4.03.2006

pancake flat and only one corner, that's my kind o' race

Race report: Waterworks Park Criterium, Des Moines, IA -- April 2, 2006

Yesterday morning I had stumbled halfway from the hotel room to the lobby (where the free breakfast is) before I noticed that it was raining. Fortunately by the time we got out to the race course it had stopped, and except for when the 1/2/3 guys got sprinkled on for about 30 seconds, it stayed dry during all the racing. Whew.

It looked like about the same number of women lined up for the crit as for Saturday's road race, but the results list is less comprehensive this time so I can't be entirely sure. In any case, I lined up near the back behind my teammate Alix. Good thing, too, because when we started I couldn't get clipped in to save my life and ended up having to sprint just to get on the pack, which is never the best way to start a race, but at least I wasn't in front getting in people's way.

Right away a two-woman break got away, less than half a lap in. We let them go because it was only the first lap, and who the heck gets away on the first lap and stays away, really. The main pack got loosely organized to chase, but apparently there weren't enough people willing to share the work (which I heard later from someone who had been at the front -- I was just sticking on the back, not sure what was going on up there), so after a while we backed off and just assumed the break would eventually wear themselves out and fall back. And eventually we did reel in one of the girls, but the other just kept going and going and stayed away until she won. Oh well.

Meanwhile, women in the main pack launched short attacks over and over, not enough to start a break, but enough to gradually whittle the pack down to eight or nine and leave me teammateless. Two laps from the end there was a prime (noun, preem, an intermediate sprint for some lame-ass prize that you didn't want anyway) for what turned out to be free entry to a race I won't be at anyway. Nobody wants to sprint two laps from the end, so it was pretty half-assed, and we all regrouped immediately afterward and took a couple easy laps to rest up for the final sprint. I somehow got confused and thought we were on the last lap when in fact it was only the second to last, and found myself in second position behind a girl who obviously didn't want to be in front any more than I did. Thus ensued a match-sprint game in which she would slow down to try and get me to pull through, and I would refuse to pull through and slow down even more, until we came back past the line at about 13 mph and the announcer made fun of us.


Finally the others got sick of it and the pace picked back up with someone else in the lead. Whew. I sat in and tried to position myself decently, but I pretty much never made it to any bunch sprints last year what with getting dropped and all, so I really had no clue what I was doing. Andy pointed out to me later that I forgot to even put my hands in the drops prior to sprinting. Whoops. If anybody wants to teach me how to sprint before the Minnesota season starts on the 18th, I could obviously use the help. Anyway, despite my utter lack of a clue, I managed fifth in the sprint and sixth overall. Once again, if they had scored the 4s separately I would have gotten the phat cash, but what can you do.

Then we all stood around and watched the rest of the races, where the 4/5 race was also won by a solo break who stayed away for the entire race. After that the masters and 1/2/3s wised up and didn't let any of that monkey business get by them. Once Andy was finished we packed up and headed out in the Molester Van, stopping at Baker's Square for a lowbrow but tasty feast. While we were in there the heavens opened up and delivered a thunderstorm of Biblical proportions. We ran back out to the van, hoping that it hadn't flooded while we were in there -- one of the many problems with the Molester Van is that the windshield isn't sealed very well and it drips when it rains. (Travelin' in style, people, what can I say.) We got on the highway and joined the parade of people who were crawling along at 20 mph with their hazards flashing, but that didn't last long before the rain turned into hail -- HAIL! -- and we were forced to pull over and wait it out, mopping the top of the windshield nonstop to keep as much water as possible out. The bikes, of course, were on the back of the van, and I am afraid to inspect my top tube. Hail damage is one thing that I never thought would happen to my poor bike.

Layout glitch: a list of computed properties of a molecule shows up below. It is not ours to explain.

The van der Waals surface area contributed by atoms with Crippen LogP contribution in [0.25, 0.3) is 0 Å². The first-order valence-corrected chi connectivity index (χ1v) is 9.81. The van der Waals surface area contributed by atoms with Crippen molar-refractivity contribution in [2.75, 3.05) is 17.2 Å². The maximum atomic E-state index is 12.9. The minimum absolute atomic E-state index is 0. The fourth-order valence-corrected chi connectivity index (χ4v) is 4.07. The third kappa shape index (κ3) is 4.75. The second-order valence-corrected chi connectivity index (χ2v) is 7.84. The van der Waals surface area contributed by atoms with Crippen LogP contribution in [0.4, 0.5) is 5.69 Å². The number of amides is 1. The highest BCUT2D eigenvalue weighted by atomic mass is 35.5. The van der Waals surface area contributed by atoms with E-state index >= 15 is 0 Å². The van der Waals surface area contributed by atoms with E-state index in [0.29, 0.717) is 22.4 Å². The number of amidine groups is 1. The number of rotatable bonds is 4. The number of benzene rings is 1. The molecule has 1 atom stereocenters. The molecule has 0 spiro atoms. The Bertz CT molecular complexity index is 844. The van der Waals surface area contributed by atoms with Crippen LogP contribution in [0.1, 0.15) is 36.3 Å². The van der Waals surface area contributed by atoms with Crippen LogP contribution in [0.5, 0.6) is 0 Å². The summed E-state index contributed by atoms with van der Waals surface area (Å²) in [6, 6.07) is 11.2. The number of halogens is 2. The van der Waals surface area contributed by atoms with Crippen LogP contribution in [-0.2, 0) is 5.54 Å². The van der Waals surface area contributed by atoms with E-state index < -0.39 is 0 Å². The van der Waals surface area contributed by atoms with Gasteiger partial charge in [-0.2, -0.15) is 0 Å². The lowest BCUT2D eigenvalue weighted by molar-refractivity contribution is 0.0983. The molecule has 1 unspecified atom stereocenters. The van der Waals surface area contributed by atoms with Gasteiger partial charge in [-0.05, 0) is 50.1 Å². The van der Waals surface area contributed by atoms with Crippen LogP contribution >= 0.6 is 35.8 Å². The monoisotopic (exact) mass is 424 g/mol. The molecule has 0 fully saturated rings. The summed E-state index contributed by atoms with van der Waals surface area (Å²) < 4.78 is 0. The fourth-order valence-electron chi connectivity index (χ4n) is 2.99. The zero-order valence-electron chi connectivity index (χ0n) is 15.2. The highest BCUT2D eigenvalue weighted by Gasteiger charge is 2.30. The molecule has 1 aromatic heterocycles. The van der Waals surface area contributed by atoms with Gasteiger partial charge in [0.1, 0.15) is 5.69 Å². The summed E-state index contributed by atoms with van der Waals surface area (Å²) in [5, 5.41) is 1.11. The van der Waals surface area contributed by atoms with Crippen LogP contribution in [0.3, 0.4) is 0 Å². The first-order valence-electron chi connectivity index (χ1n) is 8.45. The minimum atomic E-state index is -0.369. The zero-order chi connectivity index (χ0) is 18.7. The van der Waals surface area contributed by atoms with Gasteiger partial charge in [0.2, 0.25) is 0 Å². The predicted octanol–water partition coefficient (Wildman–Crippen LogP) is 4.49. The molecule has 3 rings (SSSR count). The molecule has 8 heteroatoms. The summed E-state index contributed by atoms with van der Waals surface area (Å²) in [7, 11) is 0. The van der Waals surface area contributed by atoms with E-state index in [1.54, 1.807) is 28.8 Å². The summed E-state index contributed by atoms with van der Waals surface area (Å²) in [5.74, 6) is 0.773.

But we made it back okay. Apparently there were tornadoes around there, but we didn't see any (we couldn't really see anything, so that doesn't mean much), and obviously I am back at my desk instead of in Oz so it turned out all right. Now all I have to do is get a lot faster in the next three weeks. I can do that, right? .......right? Guys?

3 Comments:

Blogger Caloi-Rider said...

Hey, you never know, you might just have the fitness all saved up. It doesn't get any easier, you just ride faster.
By the way, I finally purchased a Luna bar. My wife said it was delicious.

4/03/2006 10:28 AM  
Blogger annie said...

Well, that's a start. Next step is to take a little taste, but still let your wife eat most of it. You can gradually work your way up to eating the whole thing.

4/03/2006 12:47 PM  
Anonymous Stan said...

Primes aren't always bad. Whenever I go and watch a race I bring along an extra $20 to donate as a prime.

Sprinting at the finish of a race is something of a black art. It took me a couple of years of racing to get it. The un-obvious things I figured out were:

Use a smaller gear. If I was cruising in a 53-16 in the race, I went to 53x17 for the sprint.

Don't worry about where you're going. Just trust the bike to not hit anything. If your eyes aren't rolled back into your head, you're not going hard enough.

4/03/2006 2:11 PM  

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